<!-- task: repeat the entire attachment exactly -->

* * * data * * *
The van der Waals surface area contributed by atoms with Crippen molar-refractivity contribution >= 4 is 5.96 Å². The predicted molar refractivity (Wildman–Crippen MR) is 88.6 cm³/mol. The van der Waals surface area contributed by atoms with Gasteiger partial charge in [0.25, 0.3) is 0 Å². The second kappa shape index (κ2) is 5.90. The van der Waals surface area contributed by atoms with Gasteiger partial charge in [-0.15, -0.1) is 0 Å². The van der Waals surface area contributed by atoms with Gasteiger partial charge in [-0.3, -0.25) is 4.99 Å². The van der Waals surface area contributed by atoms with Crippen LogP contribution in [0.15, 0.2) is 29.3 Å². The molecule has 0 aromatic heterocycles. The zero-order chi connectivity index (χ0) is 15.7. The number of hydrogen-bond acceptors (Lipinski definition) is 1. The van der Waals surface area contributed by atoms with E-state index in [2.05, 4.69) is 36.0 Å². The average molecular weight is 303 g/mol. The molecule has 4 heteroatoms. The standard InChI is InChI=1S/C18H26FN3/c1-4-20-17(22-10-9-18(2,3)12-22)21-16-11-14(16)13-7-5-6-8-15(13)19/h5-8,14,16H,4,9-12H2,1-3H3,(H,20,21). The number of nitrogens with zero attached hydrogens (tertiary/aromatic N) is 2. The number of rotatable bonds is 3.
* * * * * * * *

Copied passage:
The van der Waals surface area contributed by atoms with Crippen molar-refractivity contribution >= 4 is 5.96 Å². The predicted molar refractivity (Wildman–Crippen MR) is 88.6 cm³/mol. The van der Waals surface area contributed by atoms with Gasteiger partial charge in [0.25, 0.3) is 0 Å². The second kappa shape index (κ2) is 5.90. The van der Waals surface area contributed by atoms with Gasteiger partial charge in [-0.15, -0.1) is 0 Å². The van der Waals surface area contributed by atoms with Gasteiger partial charge in [-0.3, -0.25) is 4.99 Å². The van der Waals surface area contributed by atoms with Crippen LogP contribution in [0.15, 0.2) is 29.3 Å². The molecule has 0 aromatic heterocycles. The zero-order chi connectivity index (χ0) is 15.7. The number of hydrogen-bond acceptors (Lipinski definition) is 1. The van der Waals surface area contributed by atoms with E-state index in [2.05, 4.69) is 36.0 Å². The average molecular weight is 303 g/mol. The molecule has 4 heteroatoms. The standard InChI is InChI=1S/C18H26FN3/c1-4-20-17(22-10-9-18(2,3)12-22)21-16-11-14(16)13-7-5-6-8-15(13)19/h5-8,14,16H,4,9-12H2,1-3H3,(H,20,21). The number of nitrogens with zero attached hydrogens (tertiary/aromatic N) is 2. The number of rotatable bonds is 3.